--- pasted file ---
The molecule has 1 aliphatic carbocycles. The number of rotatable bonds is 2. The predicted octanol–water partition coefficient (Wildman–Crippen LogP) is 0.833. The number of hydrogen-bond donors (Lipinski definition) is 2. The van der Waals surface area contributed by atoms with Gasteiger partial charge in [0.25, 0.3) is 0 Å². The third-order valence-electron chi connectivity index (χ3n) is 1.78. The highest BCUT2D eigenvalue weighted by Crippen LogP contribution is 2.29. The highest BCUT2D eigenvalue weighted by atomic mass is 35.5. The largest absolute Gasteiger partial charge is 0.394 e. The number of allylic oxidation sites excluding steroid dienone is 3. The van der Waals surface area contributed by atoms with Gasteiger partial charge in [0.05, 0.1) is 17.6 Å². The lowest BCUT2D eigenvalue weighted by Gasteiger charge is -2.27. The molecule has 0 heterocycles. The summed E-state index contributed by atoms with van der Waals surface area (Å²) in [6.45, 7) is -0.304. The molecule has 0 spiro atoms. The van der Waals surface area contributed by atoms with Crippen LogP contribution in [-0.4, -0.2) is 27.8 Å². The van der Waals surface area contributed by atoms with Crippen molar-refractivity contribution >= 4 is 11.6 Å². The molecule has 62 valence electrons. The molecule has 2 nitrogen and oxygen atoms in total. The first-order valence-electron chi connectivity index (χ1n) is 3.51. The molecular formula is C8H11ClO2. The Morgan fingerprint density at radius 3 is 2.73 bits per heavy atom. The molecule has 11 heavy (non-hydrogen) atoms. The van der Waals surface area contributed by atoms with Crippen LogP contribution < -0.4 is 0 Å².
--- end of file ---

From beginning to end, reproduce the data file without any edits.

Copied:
The molecule has 1 aliphatic carbocycles. The number of rotatable bonds is 2. The predicted octanol–water partition coefficient (Wildman–Crippen LogP) is 0.833. The number of hydrogen-bond donors (Lipinski definition) is 2. The van der Waals surface area contributed by atoms with Gasteiger partial charge in [0.25, 0.3) is 0 Å². The third-order valence-electron chi connectivity index (χ3n) is 1.78. The highest BCUT2D eigenvalue weighted by Crippen LogP contribution is 2.29. The highest BCUT2D eigenvalue weighted by atomic mass is 35.5. The largest absolute Gasteiger partial charge is 0.394 e. The number of allylic oxidation sites excluding steroid dienone is 3. The van der Waals surface area contributed by atoms with Gasteiger partial charge in [0.05, 0.1) is 17.6 Å². The lowest BCUT2D eigenvalue weighted by Gasteiger charge is -2.27. The molecule has 0 heterocycles. The summed E-state index contributed by atoms with van der Waals surface area (Å²) in [6.45, 7) is -0.304. The molecule has 0 spiro atoms. The van der Waals surface area contributed by atoms with Crippen LogP contribution in [-0.4, -0.2) is 27.8 Å². The van der Waals surface area contributed by atoms with Crippen molar-refractivity contribution >= 4 is 11.6 Å². The molecule has 62 valence electrons. The molecule has 2 nitrogen and oxygen atoms in total. The first-order valence-electron chi connectivity index (χ1n) is 3.51. The molecular formula is C8H11ClO2. The Morgan fingerprint density at radius 3 is 2.73 bits per heavy atom. The molecule has 11 heavy (non-hydrogen) atoms. The van der Waals surface area contributed by atoms with Crippen LogP contribution < -0.4 is 0 Å².